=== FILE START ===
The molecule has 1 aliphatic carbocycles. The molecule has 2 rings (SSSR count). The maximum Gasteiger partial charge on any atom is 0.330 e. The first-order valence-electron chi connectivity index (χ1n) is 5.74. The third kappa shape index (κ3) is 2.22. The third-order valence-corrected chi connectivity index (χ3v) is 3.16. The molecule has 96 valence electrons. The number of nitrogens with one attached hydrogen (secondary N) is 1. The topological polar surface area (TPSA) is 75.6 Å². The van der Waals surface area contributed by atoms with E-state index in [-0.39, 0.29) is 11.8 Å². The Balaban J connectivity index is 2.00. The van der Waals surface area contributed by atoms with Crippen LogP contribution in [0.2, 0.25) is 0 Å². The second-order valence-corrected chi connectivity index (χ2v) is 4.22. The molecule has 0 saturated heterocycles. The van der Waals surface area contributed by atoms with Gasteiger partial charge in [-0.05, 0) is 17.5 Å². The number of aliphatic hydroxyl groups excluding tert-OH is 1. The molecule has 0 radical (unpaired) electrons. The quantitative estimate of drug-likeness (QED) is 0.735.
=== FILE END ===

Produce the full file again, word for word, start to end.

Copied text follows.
The molecule has 1 aliphatic carbocycles. The molecule has 2 rings (SSSR count). The maximum Gasteiger partial charge on any atom is 0.330 e. The first-order valence-electron chi connectivity index (χ1n) is 5.74. The third kappa shape index (κ3) is 2.22. The third-order valence-corrected chi connectivity index (χ3v) is 3.16. The molecule has 96 valence electrons. The number of nitrogens with one attached hydrogen (secondary N) is 1. The topological polar surface area (TPSA) is 75.6 Å². The van der Waals surface area contributed by atoms with E-state index in [-0.39, 0.29) is 11.8 Å². The Balaban J connectivity index is 2.00. The van der Waals surface area contributed by atoms with Crippen LogP contribution in [0.2, 0.25) is 0 Å². The second-order valence-corrected chi connectivity index (χ2v) is 4.22. The molecule has 0 saturated heterocycles. The van der Waals surface area contributed by atoms with Gasteiger partial charge in [-0.05, 0) is 17.5 Å². The number of aliphatic hydroxyl groups excluding tert-OH is 1. The molecule has 0 radical (unpaired) electrons. The quantitative estimate of drug-likeness (QED) is 0.735.